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48 matches for " politicians":
The political situation in Spain remains an odd example of how complete gridlock can be a source of relative stability.
As we reach our deadline--4pm eastern time--media reports indicate that a debt ceiling agreement is close.
Polls can be wrong, but we have to assume that Joe Biden will beat Donald Trump in today's election to become America's 46th president. If we are right, the people of Europe will be satisfied.
First, apologies for a much more dense report than usual; there's a lot of ground to cover here. The most likely outcome of the November 3 election right now is a Democrat sweep.
Recent polls suggest that Jair Bolsonaro has comfortably beaten Fernando Haddad, to become Brazil's president.
Later today, the Chancellor likely will take the first step towards abandoning plans for further fiscal tightening. In
If we analyse the Covid-19 shock as a normal downturn, the clock has now been reset on the business cycle, which in turn implies that it is a great time to be invested in EZ equities.
Today's ECB meeting will mainly be a victory lap for Mr. Draghi--it is the president's last meeting before Ms. Lagarde takes over--rather than the scene of any major new policy decisions.
Fed Chair Powell broke no new ground in his Senate Testimony alongside--virtually--Treasury Secretary Mnuchin yesterday, maintaining the cautious tone of his recent public statements.
After 99.3K new Covid cases on Friday and 81.2K Saturday, and a further 1,279K net new hospitalizations, the U.S. is beginning to look alarmingly like several large European countries, where steady but relatively modest increases in new cases suddenly exploded into exponential growth in mid-October.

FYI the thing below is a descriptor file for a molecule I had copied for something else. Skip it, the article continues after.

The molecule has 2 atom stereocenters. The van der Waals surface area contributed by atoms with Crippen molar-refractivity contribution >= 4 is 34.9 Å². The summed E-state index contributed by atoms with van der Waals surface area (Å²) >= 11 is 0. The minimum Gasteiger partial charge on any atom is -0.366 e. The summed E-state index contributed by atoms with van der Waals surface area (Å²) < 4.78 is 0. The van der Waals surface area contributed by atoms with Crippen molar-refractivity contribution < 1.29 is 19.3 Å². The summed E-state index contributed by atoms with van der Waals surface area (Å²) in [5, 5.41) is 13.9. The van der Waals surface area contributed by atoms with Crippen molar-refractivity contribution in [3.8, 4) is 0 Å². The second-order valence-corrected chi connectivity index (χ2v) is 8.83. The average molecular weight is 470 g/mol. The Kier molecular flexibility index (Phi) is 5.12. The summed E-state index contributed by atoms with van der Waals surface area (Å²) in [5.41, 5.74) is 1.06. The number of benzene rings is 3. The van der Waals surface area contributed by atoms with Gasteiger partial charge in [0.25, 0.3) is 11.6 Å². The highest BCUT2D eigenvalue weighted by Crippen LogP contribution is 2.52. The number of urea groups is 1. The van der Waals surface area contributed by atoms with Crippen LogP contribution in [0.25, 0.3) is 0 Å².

Greece's exit from eight years of near constant bail-out programs raises as many questions as it answers.
In recent client meetings the first and last topic of conversation has been the market implications of the possible departure of President Trump from office.
A Financial Times report over the weekend--see here--added to the speculation that the ECB is not going to lift the amount of asset purchases pledged under its Pandemic Emergency Purchase Program--PEPP-- anytime soon.
The chance of a self-inflicted, unnecessary weakening in the economy this year, and perhaps even a recession, has increased markedly in the wake of the president's announcement on Friday that tariffs will be applied to all imports from Mexico, from June 10.
The coronavirus outbreak, by definition, will fade eventually, but we suspect the measures to combat it will be more long-lasting. In terms of sheer scale, EZ governments and the ECB are throwing the kitchen sink at the virus, but that's only half the story.
Friday's manufacturing data in Germany weren't pretty, but fortunately, the report is old news. Factory orders crashed by 25.8% month-to-month in April, extending the slide from a revised 15.4% fall in March.